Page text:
Second-largest city in Vermont / SUN 6-25-17 / Petroleum byproduct used to make synthetic rubber / Island south of Cyclades / Brenda's twin on Beverly Hills 90210 / Where Sanyo Panasonic are headquartered / Tech company founder Michael

Sunday, June 25, 2017

Constructor: Jacob Stulberg

Relative difficulty: Easy-Medium

THEME: "Cropped" — various crops (!) are "shortened" (into two-letter-per-square chunks) inside the theme answers, with the revealer (VEGETABLE SHORTENING) explaining the gimmick (107A: Canful in a cupboard ... or a hint to parts of six answers in this puzzle):

Theme answers:
  • ASIAN LONG-HORNED (BEET)LE (27A: Tree-damaging pest accidentally introduced to the U.S. in 1996)
  • FOUR (CORN)ERS (44A: Southwest tourist destination)
  • (KALE)IDOSCOPIC (48A: Having a variegated, changing pattern)
  • NATIONAL AR(CHIVES) (68A: Constitution holder)
  • SYMP(TOMATO)LOGY (90A: MCAT subject)
  • COSM(O KRA)MER (93A: "Seinfeld" character)
Word of the Day: Tommy HAAS (56D: Tennis great Tommy) —
Thomas Mario "Tommy" Haas (born 3 April 1978) is a German professional tennis player. He has competed on the ATP Tour since 1996. After breaking into the world top 100 in 1997, and reaching a career-high singles ranking of World No. 2 in May 2002, Haas's career was interrupted by injuries: he has twice dropped out of the world rankings due to being unable to play for twelve months.[1] His first period of injury saw him miss the whole of the 2003 season, and he did not return to the world's top 10 until 2007. He also missed over a year's tennis between February 2010 and June 2011, but has since returned to play on the tour. He returned to World No. 11 in 2013 after reaching the quarterfinals at the French Open for the first time in his career. // Haas has reached the semifinals of the Australian Open three times, and Wimbledon once. He is among a few players to have reached the quarterfinal stage of each of the Grand Slams. He has won 15 career titles in singles, including one Masters tournament(Stuttgart) in 2001, and has a silver medal from the 2000 Summer Olympics. (wikipedia)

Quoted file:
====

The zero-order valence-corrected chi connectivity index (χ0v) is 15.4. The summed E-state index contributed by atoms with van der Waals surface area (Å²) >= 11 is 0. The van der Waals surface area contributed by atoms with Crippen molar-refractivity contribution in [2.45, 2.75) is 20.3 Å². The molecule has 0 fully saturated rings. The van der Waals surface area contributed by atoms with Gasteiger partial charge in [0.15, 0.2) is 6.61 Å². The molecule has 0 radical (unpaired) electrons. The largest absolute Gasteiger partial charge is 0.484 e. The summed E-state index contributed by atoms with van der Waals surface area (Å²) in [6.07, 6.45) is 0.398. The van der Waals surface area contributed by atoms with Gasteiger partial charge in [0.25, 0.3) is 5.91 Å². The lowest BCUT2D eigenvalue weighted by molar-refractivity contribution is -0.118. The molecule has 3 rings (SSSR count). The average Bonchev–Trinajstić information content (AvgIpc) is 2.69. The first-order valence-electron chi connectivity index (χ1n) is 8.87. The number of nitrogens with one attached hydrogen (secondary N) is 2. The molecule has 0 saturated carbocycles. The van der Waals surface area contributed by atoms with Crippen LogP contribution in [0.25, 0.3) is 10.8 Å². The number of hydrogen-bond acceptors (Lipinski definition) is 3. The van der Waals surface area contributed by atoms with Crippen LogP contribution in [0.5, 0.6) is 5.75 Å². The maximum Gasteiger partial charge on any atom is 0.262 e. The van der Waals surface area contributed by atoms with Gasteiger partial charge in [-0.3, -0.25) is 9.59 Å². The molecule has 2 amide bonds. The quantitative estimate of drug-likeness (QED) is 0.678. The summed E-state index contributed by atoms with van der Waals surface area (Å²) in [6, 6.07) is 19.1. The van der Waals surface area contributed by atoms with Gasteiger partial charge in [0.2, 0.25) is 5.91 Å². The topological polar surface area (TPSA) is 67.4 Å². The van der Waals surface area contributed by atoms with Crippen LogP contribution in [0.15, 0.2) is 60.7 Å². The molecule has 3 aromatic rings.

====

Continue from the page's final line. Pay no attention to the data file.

• • •

I vaguely remember when shortening came in a can (I'm remembering largish cans of Crisco in the pantry when I was a kid). When I've used it lately, it's come in sticks ... so getting that revealer was a bit tricky. But otherwise, no problems here. At least, not after the gimmick became clear, which didn't take too long. Often with puzzles like this, once you grok the theme, the hunting down of the remaining answers really isn't that much fun, but today I quite liked the vegetable hunt. I had no idea what vegetables were coming up, and at least half the time, they showed up in bonkers (i.e. really unusual) answers like ASIAN LONG-HORNED (BEET)LE (!) and SYMP(TOMATO)LOGY (!). I think a tomato is technically a fruit, but we'll leave that debate to ones pickier than I (you know who you are). Only two things really made me wince, and that was due entirely to their cluing. First, cutesy clues on OBESE now strike me as kind of awful (121A: Like those who really have guts?). Not *offensive* awful, just ... somewhat yucky. Would you tell an OBESE person, "Hey, you're a real *gutsy* person! ... huh? Huh? Get it!?" Probably not. And then there's the clue on NIGEL (22A: British politician Farage). F*** that guy. You wanna *kill* the entertainment, destroy the joy, put that guy in your puzzle. It's like finding mouse poop in your ... well, anywhere. It's mouse poop, basically. There is no other IDI, no other AMIN, but there are sure as f*** other NIGELs, so spare me that racist ********@#$%. Thanks for listening.

I have seen Tommy HAAS in the puzzle several times of late, and since clues keep calling him "great" I imagined he was from the distant past, but no. He's younger than I am by almost a decade. And has never won a major. So ... "great"? Remember, this is a world that contains Serena Williams, so ... "great"? He's clearly very good at tennis. But I feel slightly less bad about not recognizing his name now.

  • 73A: Second-largest city in Vermont (ESSEX) — this is the first I've heard of it. Name recognition has a pretty precipitous drop-off there after Burlington. I was like "... STOWE?"